Jay Boberg and Jean-Nicolas Méo’s collaboration has already established itself among the Willamette Valley’s finest
Nicolas Jay is a collaborative project between two friends, one from the music industry, and the other a proprietor of a leading Burgundy domaine. Jay Boberg (pictured above, right) is the music guy: he co-founded IRS records and later spent a decade as president of MCA/Universal Records. The Burgundian is Jean-Nicolas Méo (left, above), who has been running family domaine Méo-Camuzet since the 1980s. They met at a dinner party in 1987 via Jay’s sister who studied with Jean-Nicolas in Pennsylvania, and have been friends since.
Jay started off as a classical musician. At university (UCLA), he became social secretary for the student union, booking all the bands, including celebrated acts Talking Heads and The Police. He made friends with Miles Copeland, brother of Police drummer Stewart, and together they decided to start a record label. Thus IRS was born in 1979. ‘I signed Oingo Boingo,’ says Jay, ‘we both signed The Go Gos and The Beat, I signed REM, and he signed Wall of Voodoo and The Cramps. We signed acts that we loved, and thank god there were enough people out there who liked them.’ He says the reason IRS worked is because he or Miles thought that every band they signed was the best thing that ever happened.
Then he caught the wine bug. His roommate at university worked summers for a wine distributor, and they travelled to Napa together, meeting Robert Mondavi. ‘While my friends were still drinking Jack Daniels and beer, I made the move to wine,’ says Jay. In his senior year he moved to Manhattan Beach, and their local Trader Joes used to have some smart wines discounted, which he and his roomies would drink together.
One of the key moments in Jay’s wine journey was meeting importer Kermit Lynch. ‘He was a big music guy, so he was interested in what I was doing.’ Jay began travelling for music, and tagging wine trips on the back the work ones, and Kermit helped set him up with appointments. And in the 1980s he bought a small vineyard in Napa with a buddy, right across from Montelena. They sold most of the fruit, but with some help from Montelena they made some wine. Jay says it was great fun, but already he was losing his love of Cabernet and gravitating towards Pinot Noir.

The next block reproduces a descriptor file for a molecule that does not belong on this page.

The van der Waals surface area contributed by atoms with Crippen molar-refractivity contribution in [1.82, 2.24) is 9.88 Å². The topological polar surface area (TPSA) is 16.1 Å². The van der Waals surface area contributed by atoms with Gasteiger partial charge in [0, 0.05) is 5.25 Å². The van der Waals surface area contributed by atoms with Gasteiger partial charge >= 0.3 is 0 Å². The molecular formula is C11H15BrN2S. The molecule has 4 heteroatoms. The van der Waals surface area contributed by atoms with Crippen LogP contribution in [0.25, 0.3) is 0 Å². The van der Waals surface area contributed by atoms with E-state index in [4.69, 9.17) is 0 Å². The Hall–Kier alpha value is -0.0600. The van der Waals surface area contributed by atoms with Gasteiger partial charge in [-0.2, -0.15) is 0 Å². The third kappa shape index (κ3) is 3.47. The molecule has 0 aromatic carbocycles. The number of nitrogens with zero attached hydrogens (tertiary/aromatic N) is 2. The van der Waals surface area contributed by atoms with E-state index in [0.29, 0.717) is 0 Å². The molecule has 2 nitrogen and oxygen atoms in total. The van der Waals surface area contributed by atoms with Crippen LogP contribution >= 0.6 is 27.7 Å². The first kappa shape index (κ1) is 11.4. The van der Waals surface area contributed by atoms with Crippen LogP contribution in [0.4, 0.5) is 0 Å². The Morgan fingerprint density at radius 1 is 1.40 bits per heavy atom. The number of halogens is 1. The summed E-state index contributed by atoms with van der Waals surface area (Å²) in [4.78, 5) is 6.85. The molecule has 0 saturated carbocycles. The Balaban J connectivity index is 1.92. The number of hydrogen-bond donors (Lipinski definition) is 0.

Jean-Nicolas Méo had a very different journey. His father inherited what is now the Méo-Camuzet domaine in 1959. It was then called Camuzet, and consisted of 11 hectares of vines, including 3 hectares in Clos Vougeot, some Richebourg, and half of the now-famous Cros Parantoux premier cru. These vines were farmed by four tenant farmers under the métayage (share-cropping) arrangement, and one of the four was the legendary Henri Jayer. In 1983 Jean-Nicolas’ father decided to start domaine bottling: because of some law changes, not to have made this move would have left him with hefty tax liabilities based on the asset value of the land, and so he asked Jean-Nicolas to take over running things. So, at age 20, in the middle of business studies in Paris, Jean-Nicolas decided to become a vigneron. He finished university, including some enology training, and by 1989 was permanently based in Burgundy. He was assisted by Jayer, and as the tenant farmers retired and a few new acquisitions were made, the domaine arrived at its current size of 16.5 hectares in 2008, with a négociant arm on the side.